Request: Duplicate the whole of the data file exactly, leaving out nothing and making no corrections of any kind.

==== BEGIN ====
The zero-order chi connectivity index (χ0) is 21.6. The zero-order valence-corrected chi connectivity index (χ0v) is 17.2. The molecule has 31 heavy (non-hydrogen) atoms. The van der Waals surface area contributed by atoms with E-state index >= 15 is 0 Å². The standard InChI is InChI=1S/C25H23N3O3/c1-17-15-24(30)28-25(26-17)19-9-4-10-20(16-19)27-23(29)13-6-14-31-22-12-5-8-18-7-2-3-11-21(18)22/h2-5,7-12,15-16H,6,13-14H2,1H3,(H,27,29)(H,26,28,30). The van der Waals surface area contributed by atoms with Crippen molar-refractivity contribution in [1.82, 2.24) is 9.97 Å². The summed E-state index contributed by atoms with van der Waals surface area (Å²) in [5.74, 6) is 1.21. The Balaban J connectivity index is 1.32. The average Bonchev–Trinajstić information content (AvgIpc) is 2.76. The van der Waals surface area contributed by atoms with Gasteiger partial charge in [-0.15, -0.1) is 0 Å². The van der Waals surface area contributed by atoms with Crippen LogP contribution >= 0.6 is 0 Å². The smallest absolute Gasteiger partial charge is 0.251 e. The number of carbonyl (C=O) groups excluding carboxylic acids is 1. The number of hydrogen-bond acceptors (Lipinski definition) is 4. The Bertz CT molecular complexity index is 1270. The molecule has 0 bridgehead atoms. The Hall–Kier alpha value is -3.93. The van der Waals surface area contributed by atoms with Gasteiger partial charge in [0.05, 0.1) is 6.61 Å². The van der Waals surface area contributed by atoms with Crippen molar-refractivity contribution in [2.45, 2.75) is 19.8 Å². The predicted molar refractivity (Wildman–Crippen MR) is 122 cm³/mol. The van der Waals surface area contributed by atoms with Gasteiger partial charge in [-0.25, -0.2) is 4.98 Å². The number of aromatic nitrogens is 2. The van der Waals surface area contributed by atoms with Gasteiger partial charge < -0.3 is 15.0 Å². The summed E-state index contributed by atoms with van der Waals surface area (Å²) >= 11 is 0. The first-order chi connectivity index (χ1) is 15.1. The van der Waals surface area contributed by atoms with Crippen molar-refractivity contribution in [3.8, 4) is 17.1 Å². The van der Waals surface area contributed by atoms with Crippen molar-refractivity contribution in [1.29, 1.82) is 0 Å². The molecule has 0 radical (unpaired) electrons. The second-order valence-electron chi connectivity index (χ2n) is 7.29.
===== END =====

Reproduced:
The zero-order chi connectivity index (χ0) is 21.6. The zero-order valence-corrected chi connectivity index (χ0v) is 17.2. The molecule has 31 heavy (non-hydrogen) atoms. The van der Waals surface area contributed by atoms with E-state index >= 15 is 0 Å². The standard InChI is InChI=1S/C25H23N3O3/c1-17-15-24(30)28-25(26-17)19-9-4-10-20(16-19)27-23(29)13-6-14-31-22-12-5-8-18-7-2-3-11-21(18)22/h2-5,7-12,15-16H,6,13-14H2,1H3,(H,27,29)(H,26,28,30). The van der Waals surface area contributed by atoms with Crippen molar-refractivity contribution in [1.82, 2.24) is 9.97 Å². The summed E-state index contributed by atoms with van der Waals surface area (Å²) in [5.74, 6) is 1.21. The Balaban J connectivity index is 1.32. The average Bonchev–Trinajstić information content (AvgIpc) is 2.76. The van der Waals surface area contributed by atoms with Gasteiger partial charge in [-0.15, -0.1) is 0 Å². The van der Waals surface area contributed by atoms with Crippen LogP contribution >= 0.6 is 0 Å². The smallest absolute Gasteiger partial charge is 0.251 e. The number of carbonyl (C=O) groups excluding carboxylic acids is 1. The number of hydrogen-bond acceptors (Lipinski definition) is 4. The Bertz CT molecular complexity index is 1270. The molecule has 0 bridgehead atoms. The Hall–Kier alpha value is -3.93. The van der Waals surface area contributed by atoms with Gasteiger partial charge in [0.05, 0.1) is 6.61 Å². The van der Waals surface area contributed by atoms with Crippen molar-refractivity contribution in [2.45, 2.75) is 19.8 Å². The predicted molar refractivity (Wildman–Crippen MR) is 122 cm³/mol. The van der Waals surface area contributed by atoms with Gasteiger partial charge in [-0.25, -0.2) is 4.98 Å². The number of aromatic nitrogens is 2. The van der Waals surface area contributed by atoms with Gasteiger partial charge < -0.3 is 15.0 Å². The summed E-state index contributed by atoms with van der Waals surface area (Å²) >= 11 is 0. The first-order chi connectivity index (χ1) is 15.1. The van der Waals surface area contributed by atoms with Crippen molar-refractivity contribution in [3.8, 4) is 17.1 Å². The van der Waals surface area contributed by atoms with Crippen molar-refractivity contribution in [1.29, 1.82) is 0 Å². The molecule has 0 radical (unpaired) electrons. The second-order valence-electron chi connectivity index (χ2n) is 7.29.